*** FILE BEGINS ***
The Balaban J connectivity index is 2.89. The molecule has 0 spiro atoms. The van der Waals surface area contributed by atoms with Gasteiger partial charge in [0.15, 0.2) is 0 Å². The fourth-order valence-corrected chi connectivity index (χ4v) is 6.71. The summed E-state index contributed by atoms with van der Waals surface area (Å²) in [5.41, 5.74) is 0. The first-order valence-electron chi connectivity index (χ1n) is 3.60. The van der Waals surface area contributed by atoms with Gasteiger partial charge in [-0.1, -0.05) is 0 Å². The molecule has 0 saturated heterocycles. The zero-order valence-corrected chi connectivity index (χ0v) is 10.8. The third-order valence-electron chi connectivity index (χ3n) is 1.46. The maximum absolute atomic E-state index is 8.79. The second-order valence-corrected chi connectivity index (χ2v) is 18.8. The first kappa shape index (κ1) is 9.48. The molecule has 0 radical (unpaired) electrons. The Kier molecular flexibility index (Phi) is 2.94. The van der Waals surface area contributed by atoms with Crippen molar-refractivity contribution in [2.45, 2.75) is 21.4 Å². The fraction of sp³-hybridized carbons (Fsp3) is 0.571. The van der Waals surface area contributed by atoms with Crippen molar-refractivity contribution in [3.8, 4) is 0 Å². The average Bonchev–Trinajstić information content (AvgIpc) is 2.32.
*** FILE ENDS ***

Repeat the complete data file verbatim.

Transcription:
The Balaban J connectivity index is 2.89. The molecule has 0 spiro atoms. The van der Waals surface area contributed by atoms with Gasteiger partial charge in [0.15, 0.2) is 0 Å². The fourth-order valence-corrected chi connectivity index (χ4v) is 6.71. The summed E-state index contributed by atoms with van der Waals surface area (Å²) in [5.41, 5.74) is 0. The first-order valence-electron chi connectivity index (χ1n) is 3.60. The van der Waals surface area contributed by atoms with Gasteiger partial charge in [-0.1, -0.05) is 0 Å². The molecule has 0 saturated heterocycles. The zero-order valence-corrected chi connectivity index (χ0v) is 10.8. The third-order valence-electron chi connectivity index (χ3n) is 1.46. The maximum absolute atomic E-state index is 8.79. The second-order valence-corrected chi connectivity index (χ2v) is 18.8. The first kappa shape index (κ1) is 9.48. The molecule has 0 radical (unpaired) electrons. The Kier molecular flexibility index (Phi) is 2.94. The van der Waals surface area contributed by atoms with Crippen molar-refractivity contribution in [2.45, 2.75) is 21.4 Å². The fraction of sp³-hybridized carbons (Fsp3) is 0.571. The van der Waals surface area contributed by atoms with Crippen molar-refractivity contribution in [3.8, 4) is 0 Å². The average Bonchev–Trinajstić information content (AvgIpc) is 2.32.